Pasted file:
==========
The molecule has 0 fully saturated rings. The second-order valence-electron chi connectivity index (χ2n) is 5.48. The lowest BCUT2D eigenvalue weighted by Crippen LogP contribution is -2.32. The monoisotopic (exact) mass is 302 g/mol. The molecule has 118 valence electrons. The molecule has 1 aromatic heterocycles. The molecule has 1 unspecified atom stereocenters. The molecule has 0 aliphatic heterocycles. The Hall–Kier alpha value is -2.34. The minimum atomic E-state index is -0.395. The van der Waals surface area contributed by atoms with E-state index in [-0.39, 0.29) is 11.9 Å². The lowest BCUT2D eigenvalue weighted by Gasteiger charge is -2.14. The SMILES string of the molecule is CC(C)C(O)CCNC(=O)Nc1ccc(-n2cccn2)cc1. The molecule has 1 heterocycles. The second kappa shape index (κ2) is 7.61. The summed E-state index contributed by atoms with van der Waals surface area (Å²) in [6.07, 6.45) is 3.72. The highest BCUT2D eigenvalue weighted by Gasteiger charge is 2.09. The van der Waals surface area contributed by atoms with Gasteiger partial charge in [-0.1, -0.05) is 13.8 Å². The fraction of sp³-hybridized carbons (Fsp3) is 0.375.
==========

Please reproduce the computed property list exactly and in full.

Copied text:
The molecule has 0 fully saturated rings. The second-order valence-electron chi connectivity index (χ2n) is 5.48. The lowest BCUT2D eigenvalue weighted by Crippen LogP contribution is -2.32. The monoisotopic (exact) mass is 302 g/mol. The molecule has 118 valence electrons. The molecule has 1 aromatic heterocycles. The molecule has 1 unspecified atom stereocenters. The molecule has 0 aliphatic heterocycles. The Hall–Kier alpha value is -2.34. The minimum atomic E-state index is -0.395. The van der Waals surface area contributed by atoms with E-state index in [-0.39, 0.29) is 11.9 Å². The lowest BCUT2D eigenvalue weighted by Gasteiger charge is -2.14. The SMILES string of the molecule is CC(C)C(O)CCNC(=O)Nc1ccc(-n2cccn2)cc1. The molecule has 1 heterocycles. The second kappa shape index (κ2) is 7.61. The summed E-state index contributed by atoms with van der Waals surface area (Å²) in [6.07, 6.45) is 3.72. The highest BCUT2D eigenvalue weighted by Gasteiger charge is 2.09. The van der Waals surface area contributed by atoms with Gasteiger partial charge in [-0.1, -0.05) is 13.8 Å². The fraction of sp³-hybridized carbons (Fsp3) is 0.375.